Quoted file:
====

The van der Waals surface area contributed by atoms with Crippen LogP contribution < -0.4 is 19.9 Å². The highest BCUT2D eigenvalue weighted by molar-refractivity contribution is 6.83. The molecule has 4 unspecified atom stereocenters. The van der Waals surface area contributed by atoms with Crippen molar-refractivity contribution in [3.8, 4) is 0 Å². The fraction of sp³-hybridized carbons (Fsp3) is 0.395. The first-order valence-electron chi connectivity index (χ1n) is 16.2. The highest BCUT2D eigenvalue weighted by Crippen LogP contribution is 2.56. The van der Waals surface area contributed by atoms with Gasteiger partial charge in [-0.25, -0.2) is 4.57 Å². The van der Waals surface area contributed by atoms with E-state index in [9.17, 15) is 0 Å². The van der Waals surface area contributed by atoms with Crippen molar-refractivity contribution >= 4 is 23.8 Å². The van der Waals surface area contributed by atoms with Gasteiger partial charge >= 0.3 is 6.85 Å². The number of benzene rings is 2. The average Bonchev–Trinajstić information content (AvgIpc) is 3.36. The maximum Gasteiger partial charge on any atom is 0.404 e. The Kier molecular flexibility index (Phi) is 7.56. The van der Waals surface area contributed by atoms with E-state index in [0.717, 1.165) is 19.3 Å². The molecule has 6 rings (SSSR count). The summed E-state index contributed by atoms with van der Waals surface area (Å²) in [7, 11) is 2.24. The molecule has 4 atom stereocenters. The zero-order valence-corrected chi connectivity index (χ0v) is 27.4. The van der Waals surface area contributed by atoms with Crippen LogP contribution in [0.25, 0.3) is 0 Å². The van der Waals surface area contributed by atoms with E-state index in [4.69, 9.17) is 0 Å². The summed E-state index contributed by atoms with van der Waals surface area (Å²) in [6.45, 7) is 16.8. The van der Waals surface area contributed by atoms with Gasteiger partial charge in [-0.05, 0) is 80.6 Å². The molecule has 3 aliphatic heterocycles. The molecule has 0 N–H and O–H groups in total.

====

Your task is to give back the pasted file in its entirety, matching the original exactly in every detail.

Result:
The van der Waals surface area contributed by atoms with Crippen LogP contribution < -0.4 is 19.9 Å². The highest BCUT2D eigenvalue weighted by molar-refractivity contribution is 6.83. The molecule has 4 unspecified atom stereocenters. The van der Waals surface area contributed by atoms with Crippen molar-refractivity contribution in [3.8, 4) is 0 Å². The fraction of sp³-hybridized carbons (Fsp3) is 0.395. The first-order valence-electron chi connectivity index (χ1n) is 16.2. The highest BCUT2D eigenvalue weighted by Crippen LogP contribution is 2.56. The van der Waals surface area contributed by atoms with Gasteiger partial charge in [-0.25, -0.2) is 4.57 Å². The van der Waals surface area contributed by atoms with E-state index in [9.17, 15) is 0 Å². The van der Waals surface area contributed by atoms with Crippen molar-refractivity contribution >= 4 is 23.8 Å². The van der Waals surface area contributed by atoms with Gasteiger partial charge >= 0.3 is 6.85 Å². The number of benzene rings is 2. The average Bonchev–Trinajstić information content (AvgIpc) is 3.36. The maximum Gasteiger partial charge on any atom is 0.404 e. The Kier molecular flexibility index (Phi) is 7.56. The van der Waals surface area contributed by atoms with E-state index in [0.717, 1.165) is 19.3 Å². The molecule has 6 rings (SSSR count). The summed E-state index contributed by atoms with van der Waals surface area (Å²) in [7, 11) is 2.24. The molecule has 4 atom stereocenters. The zero-order valence-corrected chi connectivity index (χ0v) is 27.4. The van der Waals surface area contributed by atoms with Crippen LogP contribution in [0.25, 0.3) is 0 Å². The van der Waals surface area contributed by atoms with E-state index in [4.69, 9.17) is 0 Å². The summed E-state index contributed by atoms with van der Waals surface area (Å²) in [6.45, 7) is 16.8. The van der Waals surface area contributed by atoms with Gasteiger partial charge in [-0.05, 0) is 80.6 Å². The molecule has 3 aliphatic heterocycles. The molecule has 0 N–H and O–H groups in total.